Note: a longer and more technically detailed version of this is at my other 'blog, which I've decided not to syndicate.
Why was I up to 3 AM last night, making me miss the Iowa QSO party today? I received a care package via “Royal Mail” on Friday from the British Amateur Television Club. It is something that was designed almost the same way (actually more clever in many respects) that I had been thinking of doing for close to 10 years.
The DigiLite is based on the “Poor Man’s DATV” by F4DAY. The project has been updated for modern computers by using a 2 channel FTDI USB serial port chip (which is the “why didn’t I think of it?” part of the design) and a closed-source (unfortunately) DSPic33 and Windows PC software to capture data from a “e-bay special” several year old Hauppage PVR-150, 250, 350 (and probably PVR-USB2) analog capture card from e-bay. (What is special about them for this project is an Conexant MPEG-2 encoder hardware chip and they are cheap!)
The BATC’s solution of using an inexpensive PIC and the FTDI serial interface is a maybe slightly kludgy but awfully clever solution of inexpensively and simply pumping data to the QPSK modulator chip. Although there are some disadvantages to this simple interface, it is an awesome start!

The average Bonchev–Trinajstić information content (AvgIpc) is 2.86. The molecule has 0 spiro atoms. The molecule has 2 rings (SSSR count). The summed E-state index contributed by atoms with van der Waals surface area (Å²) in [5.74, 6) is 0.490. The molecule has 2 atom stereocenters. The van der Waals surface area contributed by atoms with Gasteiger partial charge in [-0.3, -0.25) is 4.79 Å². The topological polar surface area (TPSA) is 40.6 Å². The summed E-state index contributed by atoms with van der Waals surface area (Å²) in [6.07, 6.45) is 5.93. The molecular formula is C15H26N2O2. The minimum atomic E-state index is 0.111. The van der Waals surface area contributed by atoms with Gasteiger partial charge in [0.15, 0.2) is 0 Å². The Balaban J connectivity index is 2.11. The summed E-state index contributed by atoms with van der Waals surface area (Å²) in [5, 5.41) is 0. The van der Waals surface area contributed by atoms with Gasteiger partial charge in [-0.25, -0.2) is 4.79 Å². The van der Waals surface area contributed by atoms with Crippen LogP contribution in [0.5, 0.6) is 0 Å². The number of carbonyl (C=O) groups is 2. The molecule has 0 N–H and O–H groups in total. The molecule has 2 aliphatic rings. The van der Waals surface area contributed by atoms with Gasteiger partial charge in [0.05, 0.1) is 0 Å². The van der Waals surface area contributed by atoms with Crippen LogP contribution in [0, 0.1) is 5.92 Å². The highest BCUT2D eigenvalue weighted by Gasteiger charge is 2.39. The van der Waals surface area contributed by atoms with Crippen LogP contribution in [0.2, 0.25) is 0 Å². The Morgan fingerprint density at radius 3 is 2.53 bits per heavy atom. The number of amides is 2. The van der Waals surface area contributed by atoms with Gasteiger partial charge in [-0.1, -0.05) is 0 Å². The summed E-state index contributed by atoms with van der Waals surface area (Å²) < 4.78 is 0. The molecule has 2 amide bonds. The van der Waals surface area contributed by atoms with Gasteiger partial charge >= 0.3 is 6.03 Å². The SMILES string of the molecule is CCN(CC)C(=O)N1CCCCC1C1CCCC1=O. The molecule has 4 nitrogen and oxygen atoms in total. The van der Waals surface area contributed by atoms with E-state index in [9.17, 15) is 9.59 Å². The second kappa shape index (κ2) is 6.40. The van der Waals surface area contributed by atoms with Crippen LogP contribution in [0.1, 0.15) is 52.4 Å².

The modulation used is DVB-S, which is the older digital standard used by most of the world for satellite transmissions.
I’ve been playing with LEGAL Free-To-Air satellite for many years. The majority of what is left unencrypted on C-band and Ku-band FSS satellite is receivable on an inexpensive set type box and/or PC receiver card. These receivers take in 950-2150 MHz signals as an IF (with a converter and/or a LNA in front of the IF) in Amateur use.
The main disadvantage to DVB-S for ham radio is that the modulation is pretty weak when it comes to handling multipath. Existing Yagi beams other directional antennas will mitigate this greatly in Amateur Use. See the other ‘blog for details.
THE great advantage to DVB-S for ham use– in my opinion– is that the bandwidth and data rates, even the video and audio coding the the MPEG-2 Transport streams are pretty much completely up to the link user. DVB-T in Europe and ATSC in the US is only setup for 6/8 MHz channels and IMHO there is no reason for hams to use this much bandwidth in 2011 for ATV. Neither are a good choice for low bandwidths as we NEED to have in amateur television.
Experiments by the BATC and others show that the digital signal is much more usable and stable than equivalent bandwidth analog ATV and it just gets better with reduced bit rates.
Ho, Hum? ATV? who cares? Well.. see.. it’s not really just that, is it? Data such as DVB-IP can be used for data instead. There are $20 e-bay DVB-S cards capable of receiving data as a native computer network interface via this protocol. Maybe we can restart a packet radio network up again?
So this is the start of an interesting project for me that I’ve wanted to do forever. Hopefully it will turn out well and can be revolutionary.